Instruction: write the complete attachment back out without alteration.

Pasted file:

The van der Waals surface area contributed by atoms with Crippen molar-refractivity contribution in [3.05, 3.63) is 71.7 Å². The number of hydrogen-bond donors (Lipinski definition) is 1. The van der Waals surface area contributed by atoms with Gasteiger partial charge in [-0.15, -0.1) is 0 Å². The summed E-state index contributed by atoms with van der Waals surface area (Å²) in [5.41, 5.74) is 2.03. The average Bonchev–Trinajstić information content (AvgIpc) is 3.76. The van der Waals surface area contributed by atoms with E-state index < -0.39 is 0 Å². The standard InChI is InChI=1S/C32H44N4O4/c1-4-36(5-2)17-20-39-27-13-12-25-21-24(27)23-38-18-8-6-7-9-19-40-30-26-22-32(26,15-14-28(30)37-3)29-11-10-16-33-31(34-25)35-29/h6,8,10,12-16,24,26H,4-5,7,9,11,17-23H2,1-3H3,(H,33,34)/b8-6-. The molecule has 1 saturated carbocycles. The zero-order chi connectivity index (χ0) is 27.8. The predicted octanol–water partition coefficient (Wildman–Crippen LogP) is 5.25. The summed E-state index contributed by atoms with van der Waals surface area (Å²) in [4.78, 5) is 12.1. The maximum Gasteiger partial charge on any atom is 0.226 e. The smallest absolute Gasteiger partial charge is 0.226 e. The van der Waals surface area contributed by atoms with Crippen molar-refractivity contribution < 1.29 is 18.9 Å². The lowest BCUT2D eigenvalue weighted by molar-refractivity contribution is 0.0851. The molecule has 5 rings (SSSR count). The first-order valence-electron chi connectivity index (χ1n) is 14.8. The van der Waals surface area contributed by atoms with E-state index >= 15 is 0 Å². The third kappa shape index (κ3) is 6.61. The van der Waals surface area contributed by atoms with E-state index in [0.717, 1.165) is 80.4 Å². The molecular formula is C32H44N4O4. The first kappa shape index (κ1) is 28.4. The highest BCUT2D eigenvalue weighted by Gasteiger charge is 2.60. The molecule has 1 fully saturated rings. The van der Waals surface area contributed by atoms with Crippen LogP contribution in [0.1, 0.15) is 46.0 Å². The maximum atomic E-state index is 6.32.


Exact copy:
The van der Waals surface area contributed by atoms with Crippen molar-refractivity contribution in [3.05, 3.63) is 71.7 Å². The number of hydrogen-bond donors (Lipinski definition) is 1. The van der Waals surface area contributed by atoms with Gasteiger partial charge in [-0.15, -0.1) is 0 Å². The summed E-state index contributed by atoms with van der Waals surface area (Å²) in [5.41, 5.74) is 2.03. The average Bonchev–Trinajstić information content (AvgIpc) is 3.76. The van der Waals surface area contributed by atoms with E-state index < -0.39 is 0 Å². The standard InChI is InChI=1S/C32H44N4O4/c1-4-36(5-2)17-20-39-27-13-12-25-21-24(27)23-38-18-8-6-7-9-19-40-30-26-22-32(26,15-14-28(30)37-3)29-11-10-16-33-31(34-25)35-29/h6,8,10,12-16,24,26H,4-5,7,9,11,17-23H2,1-3H3,(H,33,34)/b8-6-. The molecule has 1 saturated carbocycles. The zero-order chi connectivity index (χ0) is 27.8. The predicted octanol–water partition coefficient (Wildman–Crippen LogP) is 5.25. The summed E-state index contributed by atoms with van der Waals surface area (Å²) in [4.78, 5) is 12.1. The maximum Gasteiger partial charge on any atom is 0.226 e. The smallest absolute Gasteiger partial charge is 0.226 e. The van der Waals surface area contributed by atoms with Crippen molar-refractivity contribution < 1.29 is 18.9 Å². The lowest BCUT2D eigenvalue weighted by molar-refractivity contribution is 0.0851. The molecule has 5 rings (SSSR count). The first-order valence-electron chi connectivity index (χ1n) is 14.8. The van der Waals surface area contributed by atoms with E-state index >= 15 is 0 Å². The third kappa shape index (κ3) is 6.61. The van der Waals surface area contributed by atoms with E-state index in [0.717, 1.165) is 80.4 Å². The molecular formula is C32H44N4O4. The first kappa shape index (κ1) is 28.4. The highest BCUT2D eigenvalue weighted by Gasteiger charge is 2.60. The molecule has 1 fully saturated rings. The van der Waals surface area contributed by atoms with Crippen LogP contribution in [0.1, 0.15) is 46.0 Å². The maximum atomic E-state index is 6.32.